The Lillicrap name is the modern link to one of the most controversial of Hospital Cup Grand Finals which was decided by a wonky field goal doing limbo under the crossbar.
Those club statesmen and long-time fans excited about Sunday’s Wests v University of Queensland Grand Final at Suncorp Stadium can’t help but tell you about 1985.
It was that September Sunday 37 years ago when the same clubs last duelled in Queensland Rugby’s pinnacle club game at Ballymore.
It wasn’t a classic grand final but it had a classic punchline.
Wests celebrated a 10-7 win at Ballymore and the margin was that wobbly drop kick from flyhalf Tim Lane.
It is still debated to this day by Wallabies Jeff Miller, Michael Lynagh, Michael Cook, Greg Martin, Brendan Nasser, Andy McIntyre, David Nucifora, Cameron Lillicrap, Julian Gardner, Roger Gould, Peter Slattery, Bill Campbell, Troy Coker and Lane himself. They were the 14 current or future Wallabies who made sure the turf at Ballymore was overloaded with talent that afternoon.
The teams...Wests v University in 1985.
Rugby has thrown up another of its uncanny links between past and present. Lillicrap’s son Fergus will at lock be in the Uni pack on Sunday while Lynagh’s son Tom will be at flyhalf in the Colts 1 grand final preceding it.
Ugly. That’s something everyone agrees on as a description of the Lane drop kick. It took a misshapen arc and reached the goalposts at barely crossbar height.
There’s the riddle. Did it sneak over in that tight right angle of crossbar and upright or slip just under?
“It was a wobbly, ugly sort of thing the way it moved in flight. The ball plateaued and was dipping,” winning skipper Julian Gardner said in the new book, Bulldog! Bulldog! 70 Years of Wests Rugby.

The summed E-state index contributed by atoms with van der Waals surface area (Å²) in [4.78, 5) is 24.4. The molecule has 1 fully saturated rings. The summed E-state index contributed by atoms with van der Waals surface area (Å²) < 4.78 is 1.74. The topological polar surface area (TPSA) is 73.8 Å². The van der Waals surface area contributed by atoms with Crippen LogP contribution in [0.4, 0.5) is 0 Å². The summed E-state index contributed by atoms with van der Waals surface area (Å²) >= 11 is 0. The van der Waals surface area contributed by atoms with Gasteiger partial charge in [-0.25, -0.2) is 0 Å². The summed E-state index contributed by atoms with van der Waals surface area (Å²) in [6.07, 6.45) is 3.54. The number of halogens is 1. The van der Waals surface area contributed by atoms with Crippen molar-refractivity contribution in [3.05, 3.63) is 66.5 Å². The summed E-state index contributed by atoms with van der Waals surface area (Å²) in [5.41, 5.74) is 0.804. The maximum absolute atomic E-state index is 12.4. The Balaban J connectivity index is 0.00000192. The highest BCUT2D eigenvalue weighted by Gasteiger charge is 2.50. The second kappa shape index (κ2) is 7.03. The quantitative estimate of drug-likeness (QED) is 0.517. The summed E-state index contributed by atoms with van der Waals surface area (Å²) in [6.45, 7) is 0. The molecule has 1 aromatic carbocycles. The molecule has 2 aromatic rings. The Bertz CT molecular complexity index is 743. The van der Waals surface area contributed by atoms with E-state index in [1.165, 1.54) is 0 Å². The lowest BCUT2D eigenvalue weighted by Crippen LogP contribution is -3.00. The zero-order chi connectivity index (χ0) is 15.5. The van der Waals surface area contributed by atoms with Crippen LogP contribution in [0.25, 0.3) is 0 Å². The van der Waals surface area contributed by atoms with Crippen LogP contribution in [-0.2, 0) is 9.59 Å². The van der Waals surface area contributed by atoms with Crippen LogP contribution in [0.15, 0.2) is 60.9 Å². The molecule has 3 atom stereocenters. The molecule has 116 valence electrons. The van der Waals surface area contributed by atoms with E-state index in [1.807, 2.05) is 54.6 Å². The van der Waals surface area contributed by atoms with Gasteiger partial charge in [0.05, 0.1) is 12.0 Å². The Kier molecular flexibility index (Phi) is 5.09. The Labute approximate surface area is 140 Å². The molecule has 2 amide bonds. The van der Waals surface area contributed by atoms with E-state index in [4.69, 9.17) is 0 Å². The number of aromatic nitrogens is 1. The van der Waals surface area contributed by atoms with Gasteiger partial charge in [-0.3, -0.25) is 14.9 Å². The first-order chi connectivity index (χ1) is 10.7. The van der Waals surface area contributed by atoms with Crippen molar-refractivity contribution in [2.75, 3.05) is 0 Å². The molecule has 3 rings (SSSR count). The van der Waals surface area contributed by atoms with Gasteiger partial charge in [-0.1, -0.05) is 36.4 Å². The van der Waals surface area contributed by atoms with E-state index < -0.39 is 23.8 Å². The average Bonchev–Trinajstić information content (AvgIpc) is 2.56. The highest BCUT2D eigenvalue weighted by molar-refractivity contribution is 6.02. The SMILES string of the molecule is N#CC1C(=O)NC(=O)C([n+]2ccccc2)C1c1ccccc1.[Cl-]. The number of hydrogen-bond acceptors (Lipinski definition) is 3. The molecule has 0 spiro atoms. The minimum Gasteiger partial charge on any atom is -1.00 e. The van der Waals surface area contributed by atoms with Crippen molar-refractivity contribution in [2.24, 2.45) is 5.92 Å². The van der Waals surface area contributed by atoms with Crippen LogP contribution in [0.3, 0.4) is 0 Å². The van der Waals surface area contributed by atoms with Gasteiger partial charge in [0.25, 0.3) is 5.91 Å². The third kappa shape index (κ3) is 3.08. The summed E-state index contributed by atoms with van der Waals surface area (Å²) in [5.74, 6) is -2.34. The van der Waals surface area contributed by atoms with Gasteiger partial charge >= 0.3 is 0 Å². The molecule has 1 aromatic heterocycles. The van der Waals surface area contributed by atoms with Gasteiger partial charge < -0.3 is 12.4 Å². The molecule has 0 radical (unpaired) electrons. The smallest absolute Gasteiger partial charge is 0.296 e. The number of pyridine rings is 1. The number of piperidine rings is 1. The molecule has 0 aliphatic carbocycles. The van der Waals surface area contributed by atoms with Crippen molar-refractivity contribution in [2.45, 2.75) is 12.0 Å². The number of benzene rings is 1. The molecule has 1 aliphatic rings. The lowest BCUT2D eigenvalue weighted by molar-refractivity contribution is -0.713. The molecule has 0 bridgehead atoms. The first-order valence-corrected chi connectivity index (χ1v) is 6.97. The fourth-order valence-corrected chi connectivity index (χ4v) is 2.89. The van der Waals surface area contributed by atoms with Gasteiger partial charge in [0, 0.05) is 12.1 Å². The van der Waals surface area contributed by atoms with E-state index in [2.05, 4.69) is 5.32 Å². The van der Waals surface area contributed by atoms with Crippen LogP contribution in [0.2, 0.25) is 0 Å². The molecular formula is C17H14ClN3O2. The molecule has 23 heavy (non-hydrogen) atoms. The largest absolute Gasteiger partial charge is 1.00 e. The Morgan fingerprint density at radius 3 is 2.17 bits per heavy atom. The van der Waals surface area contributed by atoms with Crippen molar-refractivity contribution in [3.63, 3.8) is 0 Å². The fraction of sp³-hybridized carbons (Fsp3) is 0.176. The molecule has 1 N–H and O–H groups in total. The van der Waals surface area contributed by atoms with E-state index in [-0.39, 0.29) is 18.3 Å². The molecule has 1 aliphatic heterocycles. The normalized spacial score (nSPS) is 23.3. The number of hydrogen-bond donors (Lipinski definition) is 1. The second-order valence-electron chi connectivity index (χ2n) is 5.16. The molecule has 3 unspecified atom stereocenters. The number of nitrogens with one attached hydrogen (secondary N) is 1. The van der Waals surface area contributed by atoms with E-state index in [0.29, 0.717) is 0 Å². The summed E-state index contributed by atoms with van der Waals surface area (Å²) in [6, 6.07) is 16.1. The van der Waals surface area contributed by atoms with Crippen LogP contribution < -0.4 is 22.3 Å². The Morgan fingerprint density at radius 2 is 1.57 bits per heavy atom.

“Kerry saw it the way he did.”
The late Kerry Fitzgerald was the first Australian into a Rugby World Cup final...as referee for the 1987 decider in Auckland.
Fitzgerald was certain the Lane drop kick crept the ball over the crossbar.
Prop Lillicrap had his view on the day: “The field goal that wasn’t. I remember being close by and clearly seeing the ball and the crossbar and it dropping under. You can’t change history.”
Lane himself didn’t have the perfect view because he was skittled by ginger-haired flanker Miller as he got the kick away.
“I didn’t see if it went over. The ball was very close to the upright and crossbar. Kerry was sure it went over but we spoke not long after,” Lane said.
“Had it not been a field goal, he said he would have awarded a penalty for the late hit on me.”
The Bulldogs might have got their crucial three-point margin via a different method, something that is almost never mentioned.
The controversial field goal was also early in the game and Uni had numerous chances to erase its relevance. Master sniper Michael Lynagh had a rare off day with the boot.
Lane still gets the reminders about 1985 and can always smile: “When I bump into guys like ‘Marto’, Andy Mac and ‘Ginge’ (Miller) they’ll bring it up.
“To win that grand final was very special with that group of guys at Wests.”
It was a towering achievement made possible by Wests coach Alec Evans, who demanded physicality and precision and knew the drills and mentality needed to get there.
Wests coach Alec Evans celebrating the 1985 grand final win with the Big Rooster Cup.
So stubbornly resisting Uni’s much-touted scrum in the 1985 grand final was something he savoured.